Brexit: Theresa May can unite divided Tories behind 'Norway' plan with new law, says ex-Conservative minister

Exclusive: Nick Boles suggests the government could enshrine a legal guarantee that it would leave the EEA exactly three years after Brexit day

Joe Watts
Political Editor
Tuesday 11 September 2018 14:45
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Theresa May can unite her divided party behind a plan to go into temporary Norway-style EU relations after Brexit if she passes a new law guaranteeing a cleaner break from Brussels by 2022, a Tory MP has said.

Ex-minister Nick Boles argued that passing “a small bill” committing ministers to a clean break in three years, could allay Brexiteer concerns about staying more closely aligned to the single market for a stabilising period after March 2019.

Mr Boles proposed taking the UK into a temporary Norway-style relationship as a “plan B” earlier this month, after declaring Ms May’s Chequers proposals had “zero” chance of passing through parliament.

He now believes Brexiteers would be won over to his idea – being outside the EU but temporarily in the single market as a part of the EEA and EFTA – if they were offered a legal guarantee the UK would move to a more distinct position by 2022.

Mr Boles told The Independent: “Some of my colleagues worry that we would never be able to get out of the EEA. But they should have more confidence in their own ability to ensure that this happens.

“In exchange for their support for a Norway-style interim they could insist on a short bill committing the government to leave the EEA after three years and a massive programme of investment in preparations to make us ready for WTO trade in the event that the EU doesn’t offer us a reasonable free trade deal.”

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Mr Boles’s intervention comes after Tory eurosceptics planned, but failed, this week to publish a detailed blueprint for the UK’s future relationship with the EU as an alternative to Ms May’s Chequers plan, which many are vowing to vote down.

A 140-page draft rooted in the idea that the UK should be seeking a Canada-style trade deal was circulated last week among colleagues, but the hard-Brexit backing European Research Group backed away from promoting it.

In exchange for their support for a Norway-style interim they could insist on a short bill committing the government to leave the EEA after three years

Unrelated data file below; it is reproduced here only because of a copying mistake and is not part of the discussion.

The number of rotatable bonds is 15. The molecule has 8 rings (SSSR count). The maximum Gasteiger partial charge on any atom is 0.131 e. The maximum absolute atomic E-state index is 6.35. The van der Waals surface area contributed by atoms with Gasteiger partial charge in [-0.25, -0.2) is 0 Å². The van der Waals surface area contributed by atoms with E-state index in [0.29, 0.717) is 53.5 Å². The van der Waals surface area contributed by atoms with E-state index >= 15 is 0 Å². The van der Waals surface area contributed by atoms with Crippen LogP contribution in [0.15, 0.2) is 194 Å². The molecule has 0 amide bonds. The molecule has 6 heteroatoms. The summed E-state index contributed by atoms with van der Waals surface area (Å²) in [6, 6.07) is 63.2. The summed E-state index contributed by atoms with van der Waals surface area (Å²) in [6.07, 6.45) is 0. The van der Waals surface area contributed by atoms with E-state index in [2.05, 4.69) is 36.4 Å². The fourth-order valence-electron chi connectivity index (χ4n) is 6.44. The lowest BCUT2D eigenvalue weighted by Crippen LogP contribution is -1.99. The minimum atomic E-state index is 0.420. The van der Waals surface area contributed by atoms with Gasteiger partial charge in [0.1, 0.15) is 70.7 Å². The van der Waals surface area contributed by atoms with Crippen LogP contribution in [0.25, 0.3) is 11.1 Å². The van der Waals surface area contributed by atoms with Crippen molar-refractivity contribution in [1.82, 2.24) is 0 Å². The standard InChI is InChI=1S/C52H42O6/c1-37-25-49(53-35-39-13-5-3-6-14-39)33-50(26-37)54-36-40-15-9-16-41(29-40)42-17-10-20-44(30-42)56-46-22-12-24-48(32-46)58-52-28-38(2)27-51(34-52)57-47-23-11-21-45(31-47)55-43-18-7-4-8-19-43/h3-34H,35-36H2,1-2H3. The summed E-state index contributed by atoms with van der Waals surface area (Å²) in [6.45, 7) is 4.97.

Conservative MP Nick Boles

Disagreements among eurosceptics about exactly what kind of Brexit should be sought were said to be behind the failure to go with full publication.

Under the ‘Better Brexit’ plan championed by Mr Boles – who has also said he does not believe Chequers has enough support to pass through the commons – the UK would leave the EU in March as planned and spend three years in the EEA with Norway, during which time it could better negotiate a full trade deal and prepare for a no-deal Brexit.

Most Tory MPs assume that Ms May will step down after March 2019, meaning it could be down to a new prime minister in this instance to negotiate the free trade deal.

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The proposal would also mean that the UK would move into whatever new arrangement kicks in, just before the next election in early 2022, allowing whoever is leading the government to show how they had delivered Brexit, assuming things have gone successfully.

Any mention of a Norway-style option, even temporarily, would have been completely unacceptable to most Brexiteers until recently.

But with Ms May’s Chequers plans under increasing pressure, the failure of anyone else to come up with an alternative, and a no-deal Brexit likely to blocked by parliament, some are showing interest in Mr Boles’s approach.

“It does at least guarantee were out by March 2019. Then we have time to get something better on trade before going to the country,” one told The Independent.

But one remain-backing Tory MP was not so convinced: “It’s good that Nick has joined the debate and is talking about the EEA.

“But I don’t think our friends and partners like Norway, that are there now, are going to be too thrilled if we use it as some halfway house for a while before dropping out, it doesn’t strengthen their position.”

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